“American Idol” Top 10 Guys: Was Keith Urban’s “Cabaret” Critique Homophobic?

American Idol‘s Top 10 men have one thing in common: Like the best/worst politicians, they’re sure that their “sincerity” and teary-eyed stage presence warrant massive attention. Please, Curtis Finch Jr. Admittedly, this is a batch of mostly good vocalists and fine dressers (with a couple of notable exceptions, like the now-deflated phenomenon known as Charlie Askew), but the male half of season 12 reeks of eager-to-please spinelessness. I wouldn’t write off a few of these chaps, though. Not by a long shot.

Let’s rank ’em all, worst to first. Be sure to look out for my livid appraisal of Keith Urban‘s horrible judging. Cheers! 

10. Charlie Askew, Genesis’ “Mama”

Dear lord. I don’t know what’s more grating: Charlie’s elfin whine or his entitled attitude and crocodile tears. After screeching this Genesis tune with as little attention to pitch as possible, Mr. Askew proceeded to fuel his own breakdown during the judges’ critiques. Yes, I believe he was sincerely upset and even debilitated by Keith, Nicki, and Randy’s reactions (though from what I could tell, it seemed like Charlie didn’t process anything any of them said), but I also believe he considers his post-song preaching to be the most important part of his presentation. He stammered about wanting to show off his “angry” side, and that was even more uncomfortable than any of Tatiana del Toro‘s season-eight fits. Guys, she had like 30 fits. Charlie’s an unqualified amateur who isn’t ready to proceed any further, even if his intentions are harmless. And weird. That’s that. But shudder — that mustache.

9. Cortez Shaw, Bruno Mars’ “Locked Out of Heaven”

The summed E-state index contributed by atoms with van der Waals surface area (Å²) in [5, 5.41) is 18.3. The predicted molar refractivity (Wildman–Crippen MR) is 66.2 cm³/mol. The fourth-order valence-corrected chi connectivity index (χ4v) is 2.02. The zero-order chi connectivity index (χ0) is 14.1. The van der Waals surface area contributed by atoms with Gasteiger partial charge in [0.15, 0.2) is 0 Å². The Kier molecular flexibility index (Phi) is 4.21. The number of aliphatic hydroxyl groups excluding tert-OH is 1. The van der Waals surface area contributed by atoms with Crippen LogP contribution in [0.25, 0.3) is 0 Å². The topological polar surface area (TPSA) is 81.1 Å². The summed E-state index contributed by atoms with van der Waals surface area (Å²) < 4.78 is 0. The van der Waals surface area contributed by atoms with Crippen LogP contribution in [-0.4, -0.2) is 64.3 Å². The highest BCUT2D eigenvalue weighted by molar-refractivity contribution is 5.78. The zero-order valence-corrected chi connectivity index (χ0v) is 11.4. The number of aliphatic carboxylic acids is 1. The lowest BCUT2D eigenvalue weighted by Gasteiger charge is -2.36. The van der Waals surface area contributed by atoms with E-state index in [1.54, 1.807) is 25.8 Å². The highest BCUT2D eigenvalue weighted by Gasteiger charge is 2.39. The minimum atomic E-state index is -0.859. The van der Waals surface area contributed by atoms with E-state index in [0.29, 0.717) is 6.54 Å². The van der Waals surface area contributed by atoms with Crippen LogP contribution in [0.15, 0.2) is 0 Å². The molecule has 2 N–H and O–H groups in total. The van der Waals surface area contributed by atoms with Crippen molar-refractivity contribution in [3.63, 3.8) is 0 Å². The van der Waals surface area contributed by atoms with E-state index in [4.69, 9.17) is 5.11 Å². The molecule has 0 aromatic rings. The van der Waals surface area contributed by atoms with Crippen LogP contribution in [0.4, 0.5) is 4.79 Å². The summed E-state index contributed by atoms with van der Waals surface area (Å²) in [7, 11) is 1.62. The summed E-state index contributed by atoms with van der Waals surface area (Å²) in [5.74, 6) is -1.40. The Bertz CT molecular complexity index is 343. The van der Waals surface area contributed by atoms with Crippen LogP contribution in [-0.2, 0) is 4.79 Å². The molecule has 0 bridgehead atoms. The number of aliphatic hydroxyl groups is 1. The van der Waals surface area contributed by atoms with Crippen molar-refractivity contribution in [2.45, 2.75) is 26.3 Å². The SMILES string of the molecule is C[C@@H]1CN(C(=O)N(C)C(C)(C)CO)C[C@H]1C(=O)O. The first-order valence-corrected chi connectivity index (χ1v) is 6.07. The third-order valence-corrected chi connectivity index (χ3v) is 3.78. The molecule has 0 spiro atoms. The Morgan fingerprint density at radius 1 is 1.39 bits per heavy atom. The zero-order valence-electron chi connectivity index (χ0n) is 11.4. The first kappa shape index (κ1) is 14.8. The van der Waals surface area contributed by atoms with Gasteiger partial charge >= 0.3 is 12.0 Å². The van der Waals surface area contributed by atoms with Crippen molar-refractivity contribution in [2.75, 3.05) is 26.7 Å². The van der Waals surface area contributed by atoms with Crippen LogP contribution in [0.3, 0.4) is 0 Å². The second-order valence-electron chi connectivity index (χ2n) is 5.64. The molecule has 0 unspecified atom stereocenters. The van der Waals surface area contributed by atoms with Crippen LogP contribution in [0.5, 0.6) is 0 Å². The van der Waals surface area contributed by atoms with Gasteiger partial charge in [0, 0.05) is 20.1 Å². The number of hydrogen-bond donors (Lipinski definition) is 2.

See, this is the kind of American Idol performance that bothers me even in theory. Cortez clearly picked this song because he could imitate Bruno Mars’ vocals, yet he’s not as strong a singer as Mars, so it’s an altogether unnecessary performance. The man is dashing and modelesque enough for a comely iTunes single cover, but his vocals seem to be more strained, more indistinct, and less meaningful with each passing week. Also: What was with that infernal instrumental beeping in the middle of his song? I wrote down “JAZZ KAZOO?” in pain. But man. He hot.

8. Vincent Powell, Boyz II Men’s “End of the Road” 

I guess when you perform last, the judges are likely to shower you with kisses and heart-shaped happy tears no matter what you do. This? Was annoying. And not just because “End of the Road” is one of the lamest gigantically huge singles of the 1990s. (Second only to Mariah and Boyz II Men’s “One Sweet Day,” of course.) Vincent’s “graciousness” is a big put-on, and I thought his vocal last week was light years better than what he gave us this week: an overcooked wedding reception performance with plenty of stinging vocal misses.

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